The buses all have air conditioning at the lower level and some have air conditioning in the front part of the upper deck. When you get on the bus, they give you a headset that you plug into a control box on the back of the seat in front of you to get a running commentary on the sites you pass. The commentary is available in eight languages of which English is option 1.

We had an earlier breakfast today at the hotel buffet so we could get the first bus at 9am. It picks up passengers at various hotels around the area and you pay at the last hotel. We decided to get a two-day pass so we could do some of the sites today and the remainder tomorrow morning.

Our first stop was at the Atlantis Hotel complex which is at the end of the Jumeirah Palm. The Palm is a huge man-made peninsula in the shape of a palm leaf. It is claimed that it's the only man-made structure that's visible from space. (I wonder whether the Great Wall of China might be another one.)

There is a branch of the metro next to the motorway running out to the end of the Palm. Towards the end of the palm, the motorway goes into a tunnel that our audio guide said was more than 1km long.

There are already dozens of hotels and apartment blocks on the palm. The Atlantis is probably the most spectacular because of its architecture and position. It contains several tourist attractions with a marine theme including a water park and dolphin show.

We skipped a few attractions and stopped next at Dubai Mall which is a large shopping centre in the Jumeirah Beach area. In fact, they claim that it's the biggest shopping centre in the world with over one million square metres of floor space.

As if that is not big enough, its centrepiece is the Burj Khalifa - the tallest building in the world. It has more than 160 storeys and is 828m high. Needless to say, it tends to dominate the Dubai skyline.

It was always one of our plans in Dubai to visit the Burj Khalifa and go up to the observation deck that's located on level 124. Yesterday we'd tried to book online but had no success because all the available time slots were booked out.

When we reached the booking counter at the bottom of the tower, we found out they had tickets available then and there. So we bought tickets for an immediate visit rather than having to come back again tomorrow.

The experience of travelling up to the observation platform was well organised with displays, walkways, viewing points and attentive staff. The elevator that took us up 124 floors hardly seemed to be moving except that we did have problems with our ears popping with the altitude change.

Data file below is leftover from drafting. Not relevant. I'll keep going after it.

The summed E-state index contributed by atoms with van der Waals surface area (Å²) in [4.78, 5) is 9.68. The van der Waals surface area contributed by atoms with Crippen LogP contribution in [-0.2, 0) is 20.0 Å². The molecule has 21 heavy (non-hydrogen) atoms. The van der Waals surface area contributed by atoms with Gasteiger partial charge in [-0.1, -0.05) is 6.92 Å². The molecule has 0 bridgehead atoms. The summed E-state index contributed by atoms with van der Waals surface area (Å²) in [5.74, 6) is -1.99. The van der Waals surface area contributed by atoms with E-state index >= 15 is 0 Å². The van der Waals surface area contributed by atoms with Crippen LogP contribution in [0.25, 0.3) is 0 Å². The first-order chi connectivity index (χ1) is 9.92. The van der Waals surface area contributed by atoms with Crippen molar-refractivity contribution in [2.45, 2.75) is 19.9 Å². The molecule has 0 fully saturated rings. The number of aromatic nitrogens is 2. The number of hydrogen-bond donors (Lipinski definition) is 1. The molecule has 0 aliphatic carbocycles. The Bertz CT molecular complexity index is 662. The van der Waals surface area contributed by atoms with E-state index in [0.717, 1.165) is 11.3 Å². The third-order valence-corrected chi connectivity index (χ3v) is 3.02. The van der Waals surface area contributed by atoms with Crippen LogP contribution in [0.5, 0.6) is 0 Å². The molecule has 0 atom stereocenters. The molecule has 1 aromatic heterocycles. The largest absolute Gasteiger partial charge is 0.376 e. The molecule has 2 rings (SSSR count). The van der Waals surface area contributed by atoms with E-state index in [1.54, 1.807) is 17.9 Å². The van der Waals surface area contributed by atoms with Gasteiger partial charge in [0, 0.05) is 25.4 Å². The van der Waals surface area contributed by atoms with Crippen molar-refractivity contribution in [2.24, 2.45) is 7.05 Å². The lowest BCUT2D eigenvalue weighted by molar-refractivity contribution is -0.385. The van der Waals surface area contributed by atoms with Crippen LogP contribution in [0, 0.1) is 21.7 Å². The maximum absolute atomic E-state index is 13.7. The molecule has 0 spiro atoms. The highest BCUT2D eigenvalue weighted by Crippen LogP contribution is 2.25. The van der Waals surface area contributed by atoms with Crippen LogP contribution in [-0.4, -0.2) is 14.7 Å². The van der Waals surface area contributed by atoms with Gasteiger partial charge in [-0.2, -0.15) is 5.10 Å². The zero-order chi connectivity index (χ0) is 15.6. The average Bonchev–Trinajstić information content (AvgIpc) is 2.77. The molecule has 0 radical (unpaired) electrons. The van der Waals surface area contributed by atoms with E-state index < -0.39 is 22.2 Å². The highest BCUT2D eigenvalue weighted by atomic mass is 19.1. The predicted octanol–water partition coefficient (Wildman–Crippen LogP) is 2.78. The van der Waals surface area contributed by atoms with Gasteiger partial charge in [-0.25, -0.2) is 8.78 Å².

Originally we'd planned to book to go up the tower early in the morning tomorrow before the heat haze set in so we would have a better view. Because we went up the tower late morning, there was already a visibility problem because of the haze.

Part of the observation deck is open to the sky. It consists of a timber decking with glass walls that are about 3m to 4m high. There is a handrail at about 1m above the floor and so I held onto it while I was taking photos of the city below and into the hazy distance.

The other half of the observation deck was inside the structure of the building with floor to ceiling windows. I still felt better when I was hanging onto something. In this area, there was (as you might expect) a souvenir shop. There was also a toilet area and so I decided to go to the loo so I could say I'd been there at the highest loo in the world.

Looking down on Dubai was an amazing feeling. The skyscrapers below us looked tiny and many of the features below us looked like toys. It was also surprising to see so many empty areas of sand between all the buildings and other developments.

Back on ground level, we enquired at one of the many information counters about the famous Dubai fountain which is part of this shopping mall complex. They told us that, although most of the fountain performances are in the evening, there is one during the day at 1pm and they suggested that we should have lunch at one of the cafes that overlook the fountain.

We took their advice and had a nice lunch at a cafe one level up from the fountain. Just before 1pm, I went out on their terrace to admire the fountain display and to take photos.

The information desk had also told us how to find our way back to the spot where the hop-on-hop-off bus would pick us up. We stayed on the bus until we reached the stop where we could change from the blue route to the red route.

The plan was to catch the bus to the river that runs through the centre of Dubai to catch the river cruise that runs up and then down the river to see the sights of the city. It turned out that we only just made it to the wharf in time to catch the ferry - although I suspect that they were waiting for the bus to arrive.

It was a great way to see the city. The ferry was air-conditioned at the lower deck where we were. The top deck had better views but all the seats were taken by the time I discovered it.